Are Female Stalkers More Violent Than Male Stalkers? Understanding Gender Differences in Stalking Violence Using Contemporary Sociocultural Beliefs
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This study investigated gender differences in the perpetration of stalking violence and how sociocultural beliefs may account for these differences/similarities. A sample of 293 Australian undergraduate and postgraduate students classified as relational stalkers completed a self-report questionnaire assessing violence perpetration (no/moderate/severe violence) and sociocultural beliefs (justifications for relational violence; assessments of target fear). Female relational stalkers perpetrated elevated rates of moderate violence; however, there were no gender differences for severe violence. Both male and female relational stalkers were more supportive of justifications for female-perpetrated relational violence than male-perpetrated relational violence. Violent male relational stalkers were more likely to believe they caused fear/harm than their female counterparts. These findings are interpreted in the context of sociocultural beliefs that view male-to-female violence as more unacceptable and harmful than female-to-male violence.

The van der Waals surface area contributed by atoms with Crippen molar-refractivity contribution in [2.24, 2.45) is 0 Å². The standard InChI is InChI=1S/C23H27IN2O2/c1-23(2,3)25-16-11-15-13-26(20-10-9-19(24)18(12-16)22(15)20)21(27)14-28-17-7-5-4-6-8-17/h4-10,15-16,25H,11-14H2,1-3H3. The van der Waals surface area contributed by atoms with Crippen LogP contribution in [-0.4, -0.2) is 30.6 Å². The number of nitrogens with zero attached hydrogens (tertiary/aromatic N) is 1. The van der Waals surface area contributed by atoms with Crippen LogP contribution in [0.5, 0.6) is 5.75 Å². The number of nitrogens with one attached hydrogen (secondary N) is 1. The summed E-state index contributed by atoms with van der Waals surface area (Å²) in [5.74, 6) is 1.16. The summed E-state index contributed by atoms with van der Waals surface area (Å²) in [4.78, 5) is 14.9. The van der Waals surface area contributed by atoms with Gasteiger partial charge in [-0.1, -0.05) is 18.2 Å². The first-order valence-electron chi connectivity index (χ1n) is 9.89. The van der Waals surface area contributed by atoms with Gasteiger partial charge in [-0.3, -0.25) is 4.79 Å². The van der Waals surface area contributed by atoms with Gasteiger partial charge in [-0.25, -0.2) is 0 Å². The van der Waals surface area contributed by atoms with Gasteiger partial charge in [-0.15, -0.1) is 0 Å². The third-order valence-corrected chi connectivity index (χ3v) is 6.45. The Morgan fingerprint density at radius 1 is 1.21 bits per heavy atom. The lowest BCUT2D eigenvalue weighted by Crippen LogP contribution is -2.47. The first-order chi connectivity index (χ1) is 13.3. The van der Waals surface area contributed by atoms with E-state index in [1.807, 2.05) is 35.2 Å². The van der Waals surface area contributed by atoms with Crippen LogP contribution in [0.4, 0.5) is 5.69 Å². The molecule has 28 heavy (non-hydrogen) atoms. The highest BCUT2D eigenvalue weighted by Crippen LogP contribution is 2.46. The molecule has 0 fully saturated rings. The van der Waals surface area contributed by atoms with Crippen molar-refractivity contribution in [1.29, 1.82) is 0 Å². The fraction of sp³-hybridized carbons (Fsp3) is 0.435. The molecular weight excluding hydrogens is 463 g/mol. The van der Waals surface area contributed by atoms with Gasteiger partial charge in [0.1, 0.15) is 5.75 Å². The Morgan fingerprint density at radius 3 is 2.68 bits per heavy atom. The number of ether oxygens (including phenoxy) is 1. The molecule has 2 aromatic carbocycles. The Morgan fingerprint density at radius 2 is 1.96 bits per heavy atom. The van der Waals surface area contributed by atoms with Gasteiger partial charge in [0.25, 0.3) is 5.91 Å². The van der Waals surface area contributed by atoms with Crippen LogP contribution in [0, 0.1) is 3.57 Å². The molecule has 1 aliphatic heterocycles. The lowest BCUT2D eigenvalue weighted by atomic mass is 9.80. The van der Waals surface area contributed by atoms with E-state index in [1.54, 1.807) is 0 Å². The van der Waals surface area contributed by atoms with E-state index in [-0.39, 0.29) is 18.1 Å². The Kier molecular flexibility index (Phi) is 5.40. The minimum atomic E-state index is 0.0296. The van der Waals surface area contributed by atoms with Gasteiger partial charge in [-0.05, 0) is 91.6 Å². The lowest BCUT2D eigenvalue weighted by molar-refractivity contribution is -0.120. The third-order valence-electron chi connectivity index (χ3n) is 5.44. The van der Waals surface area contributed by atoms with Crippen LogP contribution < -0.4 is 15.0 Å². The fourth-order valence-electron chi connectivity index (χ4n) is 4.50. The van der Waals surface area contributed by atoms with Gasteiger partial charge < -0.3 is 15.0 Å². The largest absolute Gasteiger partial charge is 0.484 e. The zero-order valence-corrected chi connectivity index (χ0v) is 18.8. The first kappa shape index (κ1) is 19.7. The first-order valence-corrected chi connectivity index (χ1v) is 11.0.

© 2010 Springer Netherlands. This is an electronic version of an article published in Sex Roles, 68148. Sex Roles is available online at: http://www.springerlink.com/ with the open URL of your article.
Studies in Human Society not elsewhere classified